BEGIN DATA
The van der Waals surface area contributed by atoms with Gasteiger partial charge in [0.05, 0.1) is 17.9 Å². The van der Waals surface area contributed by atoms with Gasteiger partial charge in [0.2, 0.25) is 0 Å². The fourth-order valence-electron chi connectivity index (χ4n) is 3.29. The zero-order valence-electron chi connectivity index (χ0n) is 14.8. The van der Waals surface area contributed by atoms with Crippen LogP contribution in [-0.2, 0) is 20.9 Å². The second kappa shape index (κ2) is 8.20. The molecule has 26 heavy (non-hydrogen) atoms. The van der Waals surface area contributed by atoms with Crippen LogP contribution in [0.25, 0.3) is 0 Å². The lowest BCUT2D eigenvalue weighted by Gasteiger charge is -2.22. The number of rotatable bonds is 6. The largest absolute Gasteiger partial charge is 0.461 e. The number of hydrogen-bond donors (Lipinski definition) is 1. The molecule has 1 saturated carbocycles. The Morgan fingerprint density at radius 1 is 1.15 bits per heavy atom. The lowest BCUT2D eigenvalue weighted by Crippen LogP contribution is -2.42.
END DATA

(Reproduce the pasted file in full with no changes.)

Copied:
The van der Waals surface area contributed by atoms with Gasteiger partial charge in [0.05, 0.1) is 17.9 Å². The van der Waals surface area contributed by atoms with Gasteiger partial charge in [0.2, 0.25) is 0 Å². The fourth-order valence-electron chi connectivity index (χ4n) is 3.29. The zero-order valence-electron chi connectivity index (χ0n) is 14.8. The van der Waals surface area contributed by atoms with Crippen LogP contribution in [-0.2, 0) is 20.9 Å². The second kappa shape index (κ2) is 8.20. The molecule has 26 heavy (non-hydrogen) atoms. The van der Waals surface area contributed by atoms with Crippen LogP contribution in [0.25, 0.3) is 0 Å². The lowest BCUT2D eigenvalue weighted by Gasteiger charge is -2.22. The number of rotatable bonds is 6. The largest absolute Gasteiger partial charge is 0.461 e. The number of hydrogen-bond donors (Lipinski definition) is 1. The molecule has 1 saturated carbocycles. The Morgan fingerprint density at radius 1 is 1.15 bits per heavy atom. The lowest BCUT2D eigenvalue weighted by Crippen LogP contribution is -2.42.